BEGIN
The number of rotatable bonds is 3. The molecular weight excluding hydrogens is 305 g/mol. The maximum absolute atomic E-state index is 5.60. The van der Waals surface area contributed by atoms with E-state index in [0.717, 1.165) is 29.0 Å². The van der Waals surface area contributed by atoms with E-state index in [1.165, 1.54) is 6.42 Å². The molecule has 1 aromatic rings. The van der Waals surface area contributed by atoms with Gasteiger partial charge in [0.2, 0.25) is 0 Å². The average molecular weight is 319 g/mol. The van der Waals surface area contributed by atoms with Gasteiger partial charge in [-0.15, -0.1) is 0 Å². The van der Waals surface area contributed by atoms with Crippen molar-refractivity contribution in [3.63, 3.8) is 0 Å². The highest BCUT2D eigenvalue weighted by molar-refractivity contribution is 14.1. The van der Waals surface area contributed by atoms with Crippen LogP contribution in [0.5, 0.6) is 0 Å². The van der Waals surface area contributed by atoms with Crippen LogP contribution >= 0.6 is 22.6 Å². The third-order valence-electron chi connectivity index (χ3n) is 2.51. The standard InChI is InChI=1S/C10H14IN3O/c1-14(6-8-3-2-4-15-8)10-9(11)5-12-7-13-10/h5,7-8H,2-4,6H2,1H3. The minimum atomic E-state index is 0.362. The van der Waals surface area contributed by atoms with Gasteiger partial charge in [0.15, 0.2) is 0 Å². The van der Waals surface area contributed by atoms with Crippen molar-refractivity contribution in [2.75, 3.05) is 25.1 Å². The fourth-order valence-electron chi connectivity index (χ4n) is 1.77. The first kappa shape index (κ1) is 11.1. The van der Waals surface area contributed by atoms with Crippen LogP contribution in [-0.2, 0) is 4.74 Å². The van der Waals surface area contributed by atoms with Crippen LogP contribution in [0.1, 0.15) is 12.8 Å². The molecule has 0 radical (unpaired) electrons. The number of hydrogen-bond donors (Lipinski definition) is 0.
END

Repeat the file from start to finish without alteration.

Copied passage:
The number of rotatable bonds is 3. The molecular weight excluding hydrogens is 305 g/mol. The maximum absolute atomic E-state index is 5.60. The van der Waals surface area contributed by atoms with E-state index in [0.717, 1.165) is 29.0 Å². The van der Waals surface area contributed by atoms with E-state index in [1.165, 1.54) is 6.42 Å². The molecule has 1 aromatic rings. The van der Waals surface area contributed by atoms with Gasteiger partial charge in [0.2, 0.25) is 0 Å². The average molecular weight is 319 g/mol. The van der Waals surface area contributed by atoms with Gasteiger partial charge in [-0.15, -0.1) is 0 Å². The van der Waals surface area contributed by atoms with Crippen molar-refractivity contribution in [3.63, 3.8) is 0 Å². The highest BCUT2D eigenvalue weighted by molar-refractivity contribution is 14.1. The van der Waals surface area contributed by atoms with Crippen LogP contribution in [0.5, 0.6) is 0 Å². The van der Waals surface area contributed by atoms with Crippen LogP contribution >= 0.6 is 22.6 Å². The third-order valence-electron chi connectivity index (χ3n) is 2.51. The standard InChI is InChI=1S/C10H14IN3O/c1-14(6-8-3-2-4-15-8)10-9(11)5-12-7-13-10/h5,7-8H,2-4,6H2,1H3. The minimum atomic E-state index is 0.362. The van der Waals surface area contributed by atoms with Gasteiger partial charge in [0.15, 0.2) is 0 Å². The van der Waals surface area contributed by atoms with Crippen molar-refractivity contribution in [2.75, 3.05) is 25.1 Å². The fourth-order valence-electron chi connectivity index (χ4n) is 1.77. The first kappa shape index (κ1) is 11.1. The van der Waals surface area contributed by atoms with Crippen LogP contribution in [-0.2, 0) is 4.74 Å². The van der Waals surface area contributed by atoms with Crippen LogP contribution in [0.1, 0.15) is 12.8 Å². The molecule has 0 radical (unpaired) electrons. The number of hydrogen-bond donors (Lipinski definition) is 0.